“Interestingly, we haven’t heard from one airline,” says Bricker.

That doesn’t surprise UW Marketing Lecturer Mary Ann Quarton. If airlines embraced the advice of Sarason and Bricker to be more upfront about air travel’s potential potholes, they would violate a marketing canon: never introduce negative consequences.

“The whole marketing framework says you find out what the customer wants and you try to give them that,” says Quarton.

The Air Transport Association, an industrywide group, declined to comment on Sarason’s study for this story. But Cheryl Temple, manager of public affairs for locally based Horizon Air, said her airline already is working to streamline air travel in several ways, including pushing for better airport design and expanding the use of technology. For instance, passengers can now check in and print out their boarding passes from their home computer.

“Things happen,” says Temple, “but it’s not as frustrating as people generally think—or as the media generally thinks.”

Bricker says an airline that prepared passengers for the “things” that happen would win consumer points for honesty.

His interest in air travel was triggered by a stint selling airline tickets at a travel agency during his undergraduate days at the University of California, Berkeley.

“I saw a lot of people under stress,” he says.

Chances are Tom Friberg, ’70, ’76, was not one of them.

When it comes to flight delays and missed connections—two prominent factors on the ATSS—frequent flying has taught Friberg what Sarason and Bricker call “adaptive behavior.”

“You’ve got to roll with the punches,” says Friberg, a unit leader and project manager at the Weyerhaeuser Co. “Getting someplace at the expected time, it’s a crap shoot. If I get there on time, I won. If I don’t, I’ll get there sooner or later.”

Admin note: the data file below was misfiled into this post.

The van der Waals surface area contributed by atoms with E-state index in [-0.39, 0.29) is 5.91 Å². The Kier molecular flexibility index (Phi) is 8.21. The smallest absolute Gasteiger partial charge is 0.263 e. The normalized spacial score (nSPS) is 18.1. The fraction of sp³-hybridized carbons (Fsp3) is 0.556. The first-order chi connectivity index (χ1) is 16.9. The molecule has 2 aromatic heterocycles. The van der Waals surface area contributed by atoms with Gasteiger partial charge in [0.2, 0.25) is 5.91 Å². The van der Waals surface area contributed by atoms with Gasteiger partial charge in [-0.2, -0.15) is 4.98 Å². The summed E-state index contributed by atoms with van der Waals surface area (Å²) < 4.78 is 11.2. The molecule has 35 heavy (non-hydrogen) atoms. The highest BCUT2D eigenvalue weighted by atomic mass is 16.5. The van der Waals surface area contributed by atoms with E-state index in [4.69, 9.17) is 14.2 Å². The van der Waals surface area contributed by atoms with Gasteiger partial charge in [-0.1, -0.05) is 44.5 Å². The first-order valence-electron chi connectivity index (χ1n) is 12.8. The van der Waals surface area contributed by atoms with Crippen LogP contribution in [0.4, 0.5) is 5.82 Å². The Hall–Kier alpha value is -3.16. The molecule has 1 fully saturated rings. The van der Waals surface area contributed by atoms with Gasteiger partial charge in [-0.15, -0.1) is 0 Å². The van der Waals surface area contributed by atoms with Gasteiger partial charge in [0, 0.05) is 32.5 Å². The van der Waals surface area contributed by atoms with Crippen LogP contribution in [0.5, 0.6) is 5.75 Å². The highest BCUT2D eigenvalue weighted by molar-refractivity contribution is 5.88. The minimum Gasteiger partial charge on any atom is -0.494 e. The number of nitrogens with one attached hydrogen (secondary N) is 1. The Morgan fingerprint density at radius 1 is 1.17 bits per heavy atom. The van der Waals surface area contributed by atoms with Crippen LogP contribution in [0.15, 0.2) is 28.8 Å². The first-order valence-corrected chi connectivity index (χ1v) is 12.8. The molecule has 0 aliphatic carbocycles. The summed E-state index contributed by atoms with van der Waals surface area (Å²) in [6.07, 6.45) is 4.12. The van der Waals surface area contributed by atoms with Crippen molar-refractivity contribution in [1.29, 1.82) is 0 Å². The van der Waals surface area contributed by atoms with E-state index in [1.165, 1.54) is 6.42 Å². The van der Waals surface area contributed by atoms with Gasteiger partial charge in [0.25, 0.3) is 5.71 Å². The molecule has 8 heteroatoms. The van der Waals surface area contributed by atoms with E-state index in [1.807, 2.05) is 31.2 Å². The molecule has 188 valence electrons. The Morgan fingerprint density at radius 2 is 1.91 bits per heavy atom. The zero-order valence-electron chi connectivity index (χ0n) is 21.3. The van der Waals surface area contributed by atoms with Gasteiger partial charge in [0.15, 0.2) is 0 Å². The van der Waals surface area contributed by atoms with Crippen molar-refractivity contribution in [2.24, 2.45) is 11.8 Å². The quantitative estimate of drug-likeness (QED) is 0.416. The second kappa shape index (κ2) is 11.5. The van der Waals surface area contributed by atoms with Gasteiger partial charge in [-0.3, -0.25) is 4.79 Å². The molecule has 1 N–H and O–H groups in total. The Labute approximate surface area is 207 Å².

For Friberg, stress is relative. After all, he says, when you’ve flown out of Afghanistan at midnight to avoid rebel rockets, killing time in a terminal is no big deal.

Besides, says Friberg, people often invite stress by expecting a complex system fraught with variables to work like clockwork every time. He doesn’t.

“When you arrive, is when you arrive. Stewing and fussing and fuming about it isn’t going to get you there faster.”

If Friberg has an “absolute, positive, have-to-be-there meeting” scheduled, “I’ll fly the day before. I won’t leave it to chance.”

He recalls flying to Bangor, Maine, with a trunk full of gear to test some equipment Weyerhaeuser was considering buying.

“I went from here to Denver to Bangor. My gear went from here to Denver to Miami.” Fortunately, Friberg flew on Saturday, the meeting was on Monday, and his gear arrived on Sunday.

Besides flying a day early, another way to curb stress is to allow plenty of time between connecting flights—a strategy Sarason both preaches and practices.

During a trip to Europe, he and his wife were scheduled to fly from Barcelona to Frankfurt, where they would catch their flight home. Given a choice between flights arriving in Frankfurt one-half hour before their plane home or 3-1/2 hours, they chose the latter.

Good thing. Their flight from Barcelona was delayed and they would have missed the connection.

“The point is, we made a decision,” says Sarason. “We were willing to wait in the airport.”

Even so, the temptation to avoid long layovers is strong—a temptation fed by “unrealistic” scheduling by airlines, says Bricker. “They claim that things that go wrong are beyond their control,” he says.

It’s true airlines can’t control the weather and must cope with overwhelmed air-traffic control systems, but they—like passengers—could build bigger cushions into their schedules, say critics.

“The tighter the schedule, the greater the likelihood that problems will arise,” says Sarason.

Candid communication would help too, says Sarason.

“Airlines have a right to schedule flights when they feel it’s best to schedule them, but they should at least let people know that 35 minutes is not much time to get from one terminal to another.”